Life competencies are clusters of related skills and abilities that enable a person to act effectively in a real-life situation. They are more complex than the practicalities of managing a meeting or a group of people, but the good news is they can be picked up and practiced in all sorts of situations.
Here are some of the higher-level skills practiced by facilitators:
- Active listening
- Project management skills
- Group dynamics and group management
- Sensing the energy level in the room (and adapting to it)
A basic condition for an effective conversation is that people feel they are being heard and listened to. Active listening is one of your best group facilitation skills and it is often the foundation for a productive discussion.
Practice your active listening skills as a facilitator, and encourage all participants to do the same. Also, basic verbal tools, such as paraphrasing, referring back and summarising help a lot to show the group that their thoughts are being heard. A facilitator understands that being an active listener also means using positive feedback to encourage quiet people to get directly involved in the session. If you were to work on improving just one facilitation skill, this is a great place to start.
There are numerous minor tasks and to-dos on the logistic side of preparing a workshop. In some cases, you may get a helping hand from the client’s side, and someone will help you to have everything arranged as you have designed and requested. In other cases, you might need to do this alone step-by-step, checking that everything is going fine with the logistics and pulling the right strings when something is needed. Whether you run a dedicated planning session for your workshop or communicate with clients and participants over email, staying organized is an important job you can’t afford to miss.
Getting the room properly set up for a meeting is important. So is having catering arranged in order to ensure food and drinks are available during breaks, and having the right workshop equipment at hand. This can be easy to overlook, but ensuring you get this right is part of facilitation best practices. Missing a vital piece of equipment can be frustrating or stressful and make group facilitation more difficult.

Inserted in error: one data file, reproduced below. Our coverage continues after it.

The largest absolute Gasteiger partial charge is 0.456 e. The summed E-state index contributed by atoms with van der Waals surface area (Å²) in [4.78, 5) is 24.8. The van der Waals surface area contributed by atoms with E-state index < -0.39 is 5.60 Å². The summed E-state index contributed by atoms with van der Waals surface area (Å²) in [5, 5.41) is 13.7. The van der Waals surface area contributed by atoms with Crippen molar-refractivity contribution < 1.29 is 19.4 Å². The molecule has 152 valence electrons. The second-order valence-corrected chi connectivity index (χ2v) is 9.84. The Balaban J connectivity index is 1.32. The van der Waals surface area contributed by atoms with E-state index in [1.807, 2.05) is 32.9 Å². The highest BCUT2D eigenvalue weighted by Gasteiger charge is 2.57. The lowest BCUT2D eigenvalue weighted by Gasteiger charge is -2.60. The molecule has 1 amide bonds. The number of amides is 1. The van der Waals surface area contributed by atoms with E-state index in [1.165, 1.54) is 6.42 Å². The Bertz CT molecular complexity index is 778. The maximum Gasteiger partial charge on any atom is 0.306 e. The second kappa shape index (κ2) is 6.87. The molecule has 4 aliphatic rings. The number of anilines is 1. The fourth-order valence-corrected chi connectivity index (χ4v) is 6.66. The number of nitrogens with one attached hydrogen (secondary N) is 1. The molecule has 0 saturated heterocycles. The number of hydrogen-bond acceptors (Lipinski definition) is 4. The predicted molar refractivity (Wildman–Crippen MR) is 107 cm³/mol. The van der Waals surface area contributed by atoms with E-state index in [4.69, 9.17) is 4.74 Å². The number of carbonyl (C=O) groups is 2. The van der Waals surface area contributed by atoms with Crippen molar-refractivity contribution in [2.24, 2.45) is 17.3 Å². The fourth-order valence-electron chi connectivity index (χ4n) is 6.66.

In most cases, it is necessary to inform the client about the process that you are planning, and, in general, to maintain steady communication to make sure that all preparations go smoothly. The best facilitators are in contact with their clients throughout the process and may even get in contact with some of the participants. Good communication at all levels is absolutely integral for a good facilitator and anyone involved in group facilitation.
Most of the time your client will have a natural interest in knowing the process and agenda for your meeting. They will have a number of people attending the workshop – meetings and workshops can be particularly expensive if you consider the time value of the people present – and they want to be assured that the group will be in good hands. Therefore, it is important to keep your clients updated throughout the design process for their peace of mind. This also offers a chance to get further insights about the goals and the group, helping you to come up with the right session design.
Setting up an effective workshop will require meetings with a hosting team: here you can find a ready-made template to help you steer those conversations and make sure you have everything you need!
Any group of people has its own dynamics dependent on the specific interrelations between its members. As a facilitator, you want to create a participative atmosphere where everyone is involved. Paying attention to the dynamics of the group and how individuals participate is important to any group facilitation scenario.
Being familiar with some group dynamics frameworks, such as the 5 stages of team development as defined by Bruce Tuckman, can help you name what is going on in the room and suggest the type of activities that will most help the group move productively through the various stages, from forming to performing and beyond.
You will need practice to master the skills of picking up on the atmosphere, measuring the emotional temperature, and helping the group achieve its potential.
Some activities require more attention from participants, some require less, but no individual will maintain the same level of attention and energy during a full-day workshop. And that’s alright. As a facilitator, you should have a good eye for spotting when the group’s attention level as a whole is getting critically low.
You can make sure to design sessions with varying group activities to keep people engaged, and give regular breaks every 90-120 minutes at least. If you sense motivation dipping, try some energizer activities to instill energy in the room. Other times, what is actually needed is more akin to a moment of grounding, focusing, or quiet personal reflection.
Outdoor activities, including sending participants for a brisk walk, can do wonders, and so can a well-thought-out use of music in a workshop (including online!). An excellent facilitator develops a sense of what the group needs and has a suite of team building activities they can employ at a moment’s notice too.